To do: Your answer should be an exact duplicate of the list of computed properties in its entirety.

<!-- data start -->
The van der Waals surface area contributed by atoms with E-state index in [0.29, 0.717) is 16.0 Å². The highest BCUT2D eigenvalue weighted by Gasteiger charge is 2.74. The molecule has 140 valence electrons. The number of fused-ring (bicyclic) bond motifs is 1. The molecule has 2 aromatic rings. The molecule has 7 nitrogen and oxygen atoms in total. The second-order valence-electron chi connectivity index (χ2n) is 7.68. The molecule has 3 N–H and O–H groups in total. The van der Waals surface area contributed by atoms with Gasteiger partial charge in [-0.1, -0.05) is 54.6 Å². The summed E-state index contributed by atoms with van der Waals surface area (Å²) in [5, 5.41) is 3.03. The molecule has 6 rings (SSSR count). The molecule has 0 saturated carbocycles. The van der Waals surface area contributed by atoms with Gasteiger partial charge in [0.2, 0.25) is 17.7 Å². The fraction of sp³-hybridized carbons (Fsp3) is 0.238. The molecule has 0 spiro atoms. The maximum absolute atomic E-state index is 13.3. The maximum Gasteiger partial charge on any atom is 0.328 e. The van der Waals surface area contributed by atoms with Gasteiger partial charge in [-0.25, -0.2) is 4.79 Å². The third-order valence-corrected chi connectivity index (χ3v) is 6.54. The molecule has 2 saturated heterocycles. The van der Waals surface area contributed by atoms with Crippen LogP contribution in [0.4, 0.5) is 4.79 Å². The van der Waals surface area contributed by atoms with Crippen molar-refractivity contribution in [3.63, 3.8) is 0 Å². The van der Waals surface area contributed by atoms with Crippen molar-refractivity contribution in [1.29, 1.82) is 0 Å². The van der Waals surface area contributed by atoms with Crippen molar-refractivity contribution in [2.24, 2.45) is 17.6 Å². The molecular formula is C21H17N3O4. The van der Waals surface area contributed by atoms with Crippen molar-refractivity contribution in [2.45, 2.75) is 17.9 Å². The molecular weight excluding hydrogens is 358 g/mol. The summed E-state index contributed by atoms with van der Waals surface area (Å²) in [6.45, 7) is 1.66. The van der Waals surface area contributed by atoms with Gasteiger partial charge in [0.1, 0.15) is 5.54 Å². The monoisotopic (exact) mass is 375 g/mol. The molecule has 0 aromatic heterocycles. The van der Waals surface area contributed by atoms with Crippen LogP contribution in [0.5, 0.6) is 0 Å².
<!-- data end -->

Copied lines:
The van der Waals surface area contributed by atoms with E-state index in [0.29, 0.717) is 16.0 Å². The highest BCUT2D eigenvalue weighted by Gasteiger charge is 2.74. The molecule has 140 valence electrons. The number of fused-ring (bicyclic) bond motifs is 1. The molecule has 2 aromatic rings. The molecule has 7 nitrogen and oxygen atoms in total. The second-order valence-electron chi connectivity index (χ2n) is 7.68. The molecule has 3 N–H and O–H groups in total. The van der Waals surface area contributed by atoms with Gasteiger partial charge in [-0.1, -0.05) is 54.6 Å². The summed E-state index contributed by atoms with van der Waals surface area (Å²) in [5, 5.41) is 3.03. The molecule has 6 rings (SSSR count). The molecule has 0 saturated carbocycles. The van der Waals surface area contributed by atoms with Gasteiger partial charge in [0.2, 0.25) is 17.7 Å². The fraction of sp³-hybridized carbons (Fsp3) is 0.238. The molecule has 0 spiro atoms. The maximum absolute atomic E-state index is 13.3. The maximum Gasteiger partial charge on any atom is 0.328 e. The van der Waals surface area contributed by atoms with Gasteiger partial charge in [-0.25, -0.2) is 4.79 Å². The third-order valence-corrected chi connectivity index (χ3v) is 6.54. The molecule has 2 saturated heterocycles. The van der Waals surface area contributed by atoms with Crippen LogP contribution in [0.4, 0.5) is 4.79 Å². The van der Waals surface area contributed by atoms with Crippen molar-refractivity contribution in [3.63, 3.8) is 0 Å². The van der Waals surface area contributed by atoms with Crippen molar-refractivity contribution in [1.29, 1.82) is 0 Å². The van der Waals surface area contributed by atoms with Crippen molar-refractivity contribution in [2.24, 2.45) is 17.6 Å². The molecular formula is C21H17N3O4. The van der Waals surface area contributed by atoms with Crippen molar-refractivity contribution in [2.45, 2.75) is 17.9 Å². The molecular weight excluding hydrogens is 358 g/mol. The summed E-state index contributed by atoms with van der Waals surface area (Å²) in [6.45, 7) is 1.66. The van der Waals surface area contributed by atoms with Gasteiger partial charge in [0.1, 0.15) is 5.54 Å². The monoisotopic (exact) mass is 375 g/mol. The molecule has 0 aromatic heterocycles. The van der Waals surface area contributed by atoms with Crippen LogP contribution in [0.5, 0.6) is 0 Å².